Senin, 02 Maret 2009


Investment or investing[1] is a term with several closely-related meanings in business management, finance and economics, related to saving or deferring consumption. An asset is usually purchased, or equivalently a deposit is made in a bank, in hopes of getting a future return or interest from it. The word originates in the Latin "vestis", meaning garment, and refers to the act of putting things (money or other claims to resources) into others' pockets

Types of investments

The term "investment" is used differently in economics and in finance. Economists refer to a real investment (such as a machine or a house), while financial economists refer to a financial asset, such as money that is put into a bank or the market, which may then be used to buy a real asset.

Business Management

The investment decision (also known as capital budgeting) is one of the fundamental decisions of business management: managers determine the assets that the business enterprise obtains. These assets may be physical (such as buildings or machinery), intangible (such as patents, software, goodwill), or financial (see below). The manager must assess whether the net present value of the investment to the enterprise is positive; the net present value is calculated using the enterprise's marginal cost of capital.

A business might invest with the goal of making profit. These are marketable securities or passive investment. It might also invest with the goal of controlling or influencing the operation of the second company, the investee. These are called intercorporate, long-term and strategic investments. Hence, a company can have none, some or total control over the investee's strategic, operating, investing and financing decisions. One can control a company by owning over 50% ownership, or have the ability to elect a majority of the Board of Directors.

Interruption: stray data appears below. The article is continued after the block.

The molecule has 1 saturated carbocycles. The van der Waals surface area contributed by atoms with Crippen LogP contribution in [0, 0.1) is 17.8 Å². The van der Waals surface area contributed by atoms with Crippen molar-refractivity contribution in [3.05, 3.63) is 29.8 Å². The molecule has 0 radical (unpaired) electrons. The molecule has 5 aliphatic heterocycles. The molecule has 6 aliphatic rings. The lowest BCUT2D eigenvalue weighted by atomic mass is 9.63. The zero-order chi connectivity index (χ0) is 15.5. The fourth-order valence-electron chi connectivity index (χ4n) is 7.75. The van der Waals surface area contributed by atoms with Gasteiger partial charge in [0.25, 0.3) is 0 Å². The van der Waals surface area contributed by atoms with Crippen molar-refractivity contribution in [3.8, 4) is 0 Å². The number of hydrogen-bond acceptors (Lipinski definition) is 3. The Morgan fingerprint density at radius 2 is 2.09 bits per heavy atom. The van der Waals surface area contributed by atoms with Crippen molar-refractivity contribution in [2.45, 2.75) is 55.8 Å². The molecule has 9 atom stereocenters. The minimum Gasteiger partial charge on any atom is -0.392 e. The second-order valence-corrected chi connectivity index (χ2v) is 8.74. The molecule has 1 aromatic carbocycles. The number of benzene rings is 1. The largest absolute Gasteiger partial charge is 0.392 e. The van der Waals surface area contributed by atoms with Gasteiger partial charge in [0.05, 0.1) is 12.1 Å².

In economics, investment is the production per unit time of goods which are not consumed but are to be used for future production. Examples include tangibles (such as building a railroad or factory) and intangibles (such as a year of schooling or on-the-job training). In measures of national income and output, gross investment I is also a component of Gross domestic product (GDP), given in the formula GDP = C + I + G + NX, where C is consumption, G is government spending, and NX is net exports. Thus investment is everything that remains of production after consumption, government spending, and exports are subtracted.I is divided into non-residential investment (such as factories) and residential investment (new houses). Net investment deducts depreciation from gross investment.
It is the value of the net increase in the capital stock per year.Investment, as production over a period of time ("per year"), is not capital. The time dimension of investment makes it a flow. By contrast, capital is a stock, that is, an accumulation measurable at a point in time (say December 31st).Investment is often modeled as a function of Income and Interest rates, given by the relation I = f(Y, r). An increase in income encourages higher investment, whereas a higher interest rate may discourage investment as it becomes more costly to borrow money. Even if a firm chooses to use its own funds in an investment, the interest rate represents an opportunity cost of investing those funds rather than loaning them out for interest.